¶ 16 When the defendant was confronted with the fact that he did not act as if he cared that his friends had been killed, the defendant indicated that he felt bad for them but had not murdered them and had not learned of their deaths until days after the fact. The defendant further indicated that he lost friends all the time. When the defendant was asked where he had been when he first learned that Black and McVay had been murdered, he advised that he could not recall, but he might have been at a friend's house. When O'Brien asked the defendant why the defendant had smiled when Walker first mentioned Black's name, the defendant stated that he had to "think about the name." The defendant also indicated that he smiled because he knew that Walker was going to accuse him of having committed the murders.

         ¶ 17 When the defendant was asked if he could assist in the investigation by providing an alibi that the investigators could verify, he indicated that he had probably been at a hotel with a girl when the murders occurred. When asked which hotel, the defendant stated that he had "probably" been at a hotel.

         ¶ 18 At one point, while reading from a notepad, Walker falsely claimed that Jones had specifically stated, "[The defendant] told me he killed them two. [The defendant] told me he wasn't worried about it." In response, the defendant laughed and indicated that if Jones did make such statements, Jones was talking "crazy." The defendant also laughed in disbelief when Walker again falsely claimed that Kidd had been cooperating as well.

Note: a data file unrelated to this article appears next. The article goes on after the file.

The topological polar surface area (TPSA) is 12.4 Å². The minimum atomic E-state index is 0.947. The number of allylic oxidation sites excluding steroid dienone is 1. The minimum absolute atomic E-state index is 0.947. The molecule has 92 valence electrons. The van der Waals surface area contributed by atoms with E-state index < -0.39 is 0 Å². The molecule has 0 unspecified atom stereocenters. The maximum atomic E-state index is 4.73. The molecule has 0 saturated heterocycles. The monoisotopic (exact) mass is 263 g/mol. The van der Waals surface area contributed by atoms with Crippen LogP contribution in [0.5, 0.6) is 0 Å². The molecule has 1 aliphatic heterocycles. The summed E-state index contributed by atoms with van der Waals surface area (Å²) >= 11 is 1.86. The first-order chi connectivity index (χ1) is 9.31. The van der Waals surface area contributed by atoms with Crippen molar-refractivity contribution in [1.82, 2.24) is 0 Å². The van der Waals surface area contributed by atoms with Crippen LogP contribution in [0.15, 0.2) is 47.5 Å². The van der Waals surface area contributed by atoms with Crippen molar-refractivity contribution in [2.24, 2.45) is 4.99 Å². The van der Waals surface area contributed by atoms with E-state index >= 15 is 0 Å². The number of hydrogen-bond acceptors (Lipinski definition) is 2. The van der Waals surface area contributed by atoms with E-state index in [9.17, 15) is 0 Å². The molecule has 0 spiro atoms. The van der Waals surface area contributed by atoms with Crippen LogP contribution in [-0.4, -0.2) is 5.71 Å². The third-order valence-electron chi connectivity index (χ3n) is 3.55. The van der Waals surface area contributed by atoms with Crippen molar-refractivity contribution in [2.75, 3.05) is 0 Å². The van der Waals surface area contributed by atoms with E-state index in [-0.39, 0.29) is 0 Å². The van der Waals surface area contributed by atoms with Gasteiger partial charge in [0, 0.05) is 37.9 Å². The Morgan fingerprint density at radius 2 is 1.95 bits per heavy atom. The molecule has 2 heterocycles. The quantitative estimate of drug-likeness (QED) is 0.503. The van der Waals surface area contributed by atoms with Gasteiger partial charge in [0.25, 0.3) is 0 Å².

¶ 19 Toward the end of the first interview, the investigators reiterated that they had a secret, and they advised the defendant that their secret constituted evidence of his guilt. Walker then asked the defendant if he would be willing to confess if he was shown the evidence of his guilt. In response, the defendant denied that such evidence existed and explained that regardless of what the investigators showed him, he would not confess to something he did not do. The defendant agreed to speak with Walker and O'Brien at a later time, and he was told to think about where he might have been when the murders occurred.

         ¶ 20 We note that on the unredacted recording of the first interview, the defendant was questioned about a string of robberies that had recently occurred in Lebanon and about drugs and ammunition that had been found in the home where he was arrested. The defendant also acknowledged that he had recently violated the conditions of his parole and knew that there was a resulting warrant out for his arrest. The ...